Monday, January 2, 2012

My Personal Best (and worst) of 2011

Best new things I discovered this year:  
-- Café Vivoli, a great lunch spot in the SF Financial District where you can get Hawaiian bar-b-q (though for obvious reasons, I never do), excellent pasta, or all you can eat pizza and salad for $6.99 after 3.
--Science Friday, great radio show (KQED 88.5 FM Fridays 2:00 pm) where you can learn about everything from the search for extraterrestrials to the habits of woodpeckers to bioremediation
-- I can get all my news from Jon Stewart

Best rediscovery:  making pancakes on weekends

Best new dish I made:  spinach, bean and cheese enchilada casserole

Best political actionReoccupation of Justin Hermann Plaza

Best of Democracy Sometimes (based partly on which sparked the most discussion from you):   Slut Walks and Porn Wars, This Day in History: Martial Law in the Castro


Best movie I saw:  Have to admit, I saw almost no new movies last year.  I think it’s the first year I was in this country when I’d seen not one of the Best Picture Oscar nominees by the time the award was given.  Of the few I did see, Midnight in Paris wins hands down.

Worst thing in the mainstream media (very tough choice):
“Once upon a time, when major news events were chronicled strictly by professionals and printed on paper or transmitted through the air by the few for the masses, protesters were prime makers of history. Back then, when citizen multitudes took to the streets without weapons to declare themselves opposed, it was the very definition of news — vivid, important, often consequential. In the 1960s in America they marched for civil rights and against the Vietnam War; in the '70s, they rose up in Iran and Portugal; in the '80s, they spoke out against nuclear weapons in the U.S. and Europe, against Israeli occupation of the West Bank and Gaza, against communist tyranny in Tiananmen Square and Eastern Europe. Protest was the natural continuation of politics by other means.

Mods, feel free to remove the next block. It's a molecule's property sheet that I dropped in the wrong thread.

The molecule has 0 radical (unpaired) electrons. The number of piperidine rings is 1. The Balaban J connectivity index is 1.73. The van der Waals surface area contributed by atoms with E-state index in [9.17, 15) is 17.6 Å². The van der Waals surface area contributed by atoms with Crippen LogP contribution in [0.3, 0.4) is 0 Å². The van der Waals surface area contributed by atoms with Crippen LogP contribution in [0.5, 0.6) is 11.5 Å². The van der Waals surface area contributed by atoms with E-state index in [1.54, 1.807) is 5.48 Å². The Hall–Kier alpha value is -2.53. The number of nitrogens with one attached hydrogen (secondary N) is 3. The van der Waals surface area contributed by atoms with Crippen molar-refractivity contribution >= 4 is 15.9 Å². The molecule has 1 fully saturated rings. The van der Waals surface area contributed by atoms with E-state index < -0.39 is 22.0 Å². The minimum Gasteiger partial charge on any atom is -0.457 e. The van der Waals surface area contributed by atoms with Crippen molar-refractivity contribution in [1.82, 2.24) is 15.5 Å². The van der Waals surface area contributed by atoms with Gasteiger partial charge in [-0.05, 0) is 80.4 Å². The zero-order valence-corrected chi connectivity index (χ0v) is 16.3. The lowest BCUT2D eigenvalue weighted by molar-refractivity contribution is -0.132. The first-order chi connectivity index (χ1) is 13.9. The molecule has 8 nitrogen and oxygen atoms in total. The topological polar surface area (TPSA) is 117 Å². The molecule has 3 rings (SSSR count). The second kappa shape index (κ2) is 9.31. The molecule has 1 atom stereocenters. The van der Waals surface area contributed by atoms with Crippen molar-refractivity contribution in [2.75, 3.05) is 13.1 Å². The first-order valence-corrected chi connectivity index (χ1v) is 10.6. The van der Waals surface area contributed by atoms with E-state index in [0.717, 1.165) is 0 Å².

"And then came the End of History, summed up by Francis Fukuyama's influential 1989 essay declaring that mankind had arrived at the "end point of ... ideological evolution" in globally triumphant "Western liberalism." The two decades beginning in 1991 witnessed the greatest rise in living standards that the world has ever known. Credit was easy, complacency and apathy were rife, and street protests looked like pointless emotional sideshows — obsolete, quaint, the equivalent of cavalry to mid-20th-century war. The rare large demonstrations in the rich world seemed ineffectual and irrelevant. (See the Battle of Seattle, 1999.) “
from Time Magazine’s “Person of the Year” cover story  

Best book I read (not necessarily new this year):  
   Nonfiction:  The New Jim Crow, Michelle Alexander
   Fiction:  Lost City Radio, Daniel Alarcon 

Proudest achievements:  Blogging regularly, and completing two drafts of Murder Under the Fig Tree

Would love to hear what's on your lists!

1 comment:

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